(Israel/Germany, 96 min.)
Written and directed by Yael Reuveny
Writer/director Yael Reuveny scores a winner with her remarkable feature debut Farewell, Herr Schwarz. This powerful documentary, which screens Thursday as part of the Canadian Film Institute’s ongoing Israeli Film Festival, is a moving exploration of family history. Reuveny’s approach is beautifully intimate and delicate in its simplicity. Farewell, Herr Schwarz is a deeply personal film—almost uncomfortably so in its emotional frankness—yet the candor and vulnerability of the filmmaker fuels one’s desire to learn more.
“Isn’t calling Germany ‘home’ going a little too far?” asks Yael’s father, Shauli, when she puts her parents before the camera for the opening scene of Farewell, Herr Schwarz. A comical—and relatable—fit of semantic nitpicking ensues as the Israeli-born filmmaker debates with her family questions of homeland, residence, and belonging. Yael, as she goes to explain in voiceover, is a member of third generation Israelis “raised to reject the diaspora.” Her grandmother, she notes, escaped Europe after she survived the Holocaust and forever cursed the German soil that took the lives of her family members. Yael’s decision to live in Germany might seem like the ultimate betrayal of her roots, but the story behind her grandmother’s curse—or, rather, the alternate story—offers unexpected catharsis that spans generations.
The story starts with a photograph as Yael offers a still image of her grandmother, Michla, with her arm around her brother, Feiv’ke. The other family members remain nameless as Yael looks at the family photo featuring the brother and sister in a warm embrace. “To me,” Yael says, “they were only the Schwarz family who died in the Holocaust. Back then, there was only one story.”
The “one story” is a particularly distressing one about Michla’s heartbreak over the news that Feiv’ke “died twice” during the war. Michla, believing herself to be the lone Schwarz survivor, learned that her brother had survived the camps. They made plans to meet at a train station in Lodz, but her brother didn’t appear. She never heard from him again and assumed the worst.
The rest of the story, however, is almost too strange to believe. Yael learns that Feiv’ke lived and enjoyed a long life in Germany under the name Peter Schwarz. He married and had children. The family line not only stayed in the very land that Yael’s grandmother cursed, it flourished. It’s one of those tales like the story of Rodriguez in Searching for Sugarman—although it feels like gross rationalization to liken Holocaust survival to the story of a fledgling music career—that almost seems too dramatic to be true.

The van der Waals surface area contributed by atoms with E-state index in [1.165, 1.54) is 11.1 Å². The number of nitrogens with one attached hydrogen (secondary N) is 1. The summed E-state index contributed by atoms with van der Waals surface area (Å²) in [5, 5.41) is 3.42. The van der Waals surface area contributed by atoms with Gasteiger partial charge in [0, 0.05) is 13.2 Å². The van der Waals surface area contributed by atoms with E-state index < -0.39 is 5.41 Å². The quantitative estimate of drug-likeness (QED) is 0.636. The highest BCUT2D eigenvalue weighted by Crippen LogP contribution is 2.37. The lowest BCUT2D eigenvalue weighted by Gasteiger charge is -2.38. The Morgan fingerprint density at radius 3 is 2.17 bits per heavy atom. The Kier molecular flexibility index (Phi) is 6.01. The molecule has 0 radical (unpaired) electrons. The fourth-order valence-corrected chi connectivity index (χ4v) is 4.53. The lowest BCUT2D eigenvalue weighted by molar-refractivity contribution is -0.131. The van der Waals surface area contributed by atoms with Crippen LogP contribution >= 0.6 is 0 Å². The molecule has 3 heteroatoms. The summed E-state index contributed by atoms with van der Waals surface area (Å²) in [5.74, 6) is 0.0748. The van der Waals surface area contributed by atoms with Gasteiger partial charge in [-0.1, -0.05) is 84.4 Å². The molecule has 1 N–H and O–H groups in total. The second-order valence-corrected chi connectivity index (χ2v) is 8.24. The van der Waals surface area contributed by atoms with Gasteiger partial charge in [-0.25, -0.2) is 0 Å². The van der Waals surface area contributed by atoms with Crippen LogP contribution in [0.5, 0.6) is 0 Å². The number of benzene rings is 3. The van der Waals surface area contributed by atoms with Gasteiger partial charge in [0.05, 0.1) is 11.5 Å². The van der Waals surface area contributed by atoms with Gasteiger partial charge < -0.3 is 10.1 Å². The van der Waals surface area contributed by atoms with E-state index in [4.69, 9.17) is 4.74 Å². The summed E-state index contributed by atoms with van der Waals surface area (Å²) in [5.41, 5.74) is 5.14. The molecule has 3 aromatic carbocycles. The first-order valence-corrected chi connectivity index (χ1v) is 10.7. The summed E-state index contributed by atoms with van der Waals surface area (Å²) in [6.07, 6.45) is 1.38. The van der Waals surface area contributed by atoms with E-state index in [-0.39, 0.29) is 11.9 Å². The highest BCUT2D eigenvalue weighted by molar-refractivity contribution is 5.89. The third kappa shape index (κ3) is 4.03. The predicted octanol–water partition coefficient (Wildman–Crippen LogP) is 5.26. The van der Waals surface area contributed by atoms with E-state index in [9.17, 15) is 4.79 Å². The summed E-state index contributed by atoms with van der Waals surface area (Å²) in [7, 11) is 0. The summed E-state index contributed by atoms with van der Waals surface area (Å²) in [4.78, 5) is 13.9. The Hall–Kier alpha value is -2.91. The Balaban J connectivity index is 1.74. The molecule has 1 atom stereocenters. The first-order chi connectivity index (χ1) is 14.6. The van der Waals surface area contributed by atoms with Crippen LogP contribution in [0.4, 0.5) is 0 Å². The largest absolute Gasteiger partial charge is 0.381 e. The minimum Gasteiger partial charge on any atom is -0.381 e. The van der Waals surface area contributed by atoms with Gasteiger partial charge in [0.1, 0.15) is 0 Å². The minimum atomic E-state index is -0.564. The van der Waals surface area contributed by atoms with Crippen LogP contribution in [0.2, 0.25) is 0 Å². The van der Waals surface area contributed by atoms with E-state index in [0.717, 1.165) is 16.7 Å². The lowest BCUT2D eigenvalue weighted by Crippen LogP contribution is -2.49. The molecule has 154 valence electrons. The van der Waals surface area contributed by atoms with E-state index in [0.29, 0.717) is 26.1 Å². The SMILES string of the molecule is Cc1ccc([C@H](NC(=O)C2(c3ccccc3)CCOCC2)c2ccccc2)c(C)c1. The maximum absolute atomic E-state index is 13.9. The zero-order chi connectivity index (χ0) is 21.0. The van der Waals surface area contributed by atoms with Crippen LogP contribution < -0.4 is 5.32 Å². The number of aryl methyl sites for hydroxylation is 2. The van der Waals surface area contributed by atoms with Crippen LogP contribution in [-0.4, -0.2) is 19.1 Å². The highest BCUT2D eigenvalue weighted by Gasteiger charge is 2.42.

The truth presents a range of emotions across the generations of family members Yael interviews. “Why would someone choose to remain among them after they killed his family? Why did he stay there? … It’s beyond understanding,” says her mother over the phone while Yael digs further into her German relations. Scores of bittersweet happiness arise, too, although each relief for Feiv’ke’s survival also meets an element of betrayal, since none of the family members can fathom why their ancestor chose his escape.
The German relatives—Peter’s children, in-laws, and descendants—are equally surprised by some of the news. As Yael meets Peter’s sister-in-law (dubbed “Aunt Helga”) and learns a part of her family history, two distant relatives repair a lost connection as they flip through old photographs. It’s jarring for Yael to see images of German soldiers tacked lovingly in an album, but it’s surprisingly therapeutic, too.
As Yael unfolds the story of Peter Schwarz in three chapters dubbed “First Generation,” “Second Generation,” and “Third Generation,” her investigation ultimately bridges the distance that decades of anger and resentment have built within her family. The multigenerational tale of Farewell, Herr Schwarz is genuinely moving as Yael brings participants from both sides of the family together in her quest for truth. Relatives and generations travel and explore new territory, which ties Yael’s own exploration directly into the question of the diaspora that begins the film.
Farewell, Her Schwarz shows that moving away from the homeland doesn’t require a loss of family ties. The memory of Feiv’ke/Peter Schwarz fades as Yael continues her life in Germany, but her exploration of the story behind the photograph ultimately puts to rest one of the family ghosts. Yael might never have learned about Peter’s life and family—by extension, her family—had she not left Israel, so her story develops a stronger sense of belonging and a greater appreciation for her roots as time goes by. This poignant documentary is a powerful tale of family history and legacy.
Rating: ★★★★ (out of ★★★★★)
Farewell, Herr Schwarz screens at the Canadian Film Institute’s Israeli Film Festival on Thursday, June 12 at 7:00 PM at Library and Archives Canada, 395 Wellington St.
Please visit www.cfi-icf.ca for more information.